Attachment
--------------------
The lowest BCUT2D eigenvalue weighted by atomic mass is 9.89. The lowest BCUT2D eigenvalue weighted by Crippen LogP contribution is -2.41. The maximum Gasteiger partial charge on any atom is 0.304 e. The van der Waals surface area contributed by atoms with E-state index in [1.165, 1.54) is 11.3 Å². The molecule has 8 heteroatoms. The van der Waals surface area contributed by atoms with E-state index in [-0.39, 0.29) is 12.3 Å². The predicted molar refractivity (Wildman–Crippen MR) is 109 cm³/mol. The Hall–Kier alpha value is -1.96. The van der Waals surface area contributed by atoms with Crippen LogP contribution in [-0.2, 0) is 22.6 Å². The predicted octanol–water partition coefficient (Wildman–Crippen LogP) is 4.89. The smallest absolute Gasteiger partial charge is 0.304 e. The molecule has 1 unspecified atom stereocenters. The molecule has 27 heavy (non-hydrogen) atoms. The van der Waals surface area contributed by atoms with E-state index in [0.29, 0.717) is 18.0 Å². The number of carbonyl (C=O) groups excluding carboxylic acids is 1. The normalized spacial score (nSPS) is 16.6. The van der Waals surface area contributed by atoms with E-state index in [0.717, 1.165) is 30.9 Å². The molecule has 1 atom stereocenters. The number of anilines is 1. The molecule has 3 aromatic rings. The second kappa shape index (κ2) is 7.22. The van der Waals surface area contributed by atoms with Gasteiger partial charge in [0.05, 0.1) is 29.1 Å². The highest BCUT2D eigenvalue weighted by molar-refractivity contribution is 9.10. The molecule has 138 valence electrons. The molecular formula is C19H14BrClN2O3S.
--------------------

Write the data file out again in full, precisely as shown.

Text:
The lowest BCUT2D eigenvalue weighted by atomic mass is 9.89. The lowest BCUT2D eigenvalue weighted by Crippen LogP contribution is -2.41. The maximum Gasteiger partial charge on any atom is 0.304 e. The van der Waals surface area contributed by atoms with E-state index in [1.165, 1.54) is 11.3 Å². The molecule has 8 heteroatoms. The van der Waals surface area contributed by atoms with E-state index in [-0.39, 0.29) is 12.3 Å². The predicted molar refractivity (Wildman–Crippen MR) is 109 cm³/mol. The Hall–Kier alpha value is -1.96. The van der Waals surface area contributed by atoms with Crippen LogP contribution in [-0.2, 0) is 22.6 Å². The predicted octanol–water partition coefficient (Wildman–Crippen LogP) is 4.89. The smallest absolute Gasteiger partial charge is 0.304 e. The molecule has 1 unspecified atom stereocenters. The molecule has 27 heavy (non-hydrogen) atoms. The van der Waals surface area contributed by atoms with E-state index in [0.29, 0.717) is 18.0 Å². The number of carbonyl (C=O) groups excluding carboxylic acids is 1. The normalized spacial score (nSPS) is 16.6. The van der Waals surface area contributed by atoms with E-state index in [0.717, 1.165) is 30.9 Å². The molecule has 1 atom stereocenters. The number of anilines is 1. The molecule has 3 aromatic rings. The second kappa shape index (κ2) is 7.22. The van der Waals surface area contributed by atoms with Gasteiger partial charge in [0.05, 0.1) is 29.1 Å². The highest BCUT2D eigenvalue weighted by molar-refractivity contribution is 9.10. The molecule has 138 valence electrons. The molecular formula is C19H14BrClN2O3S.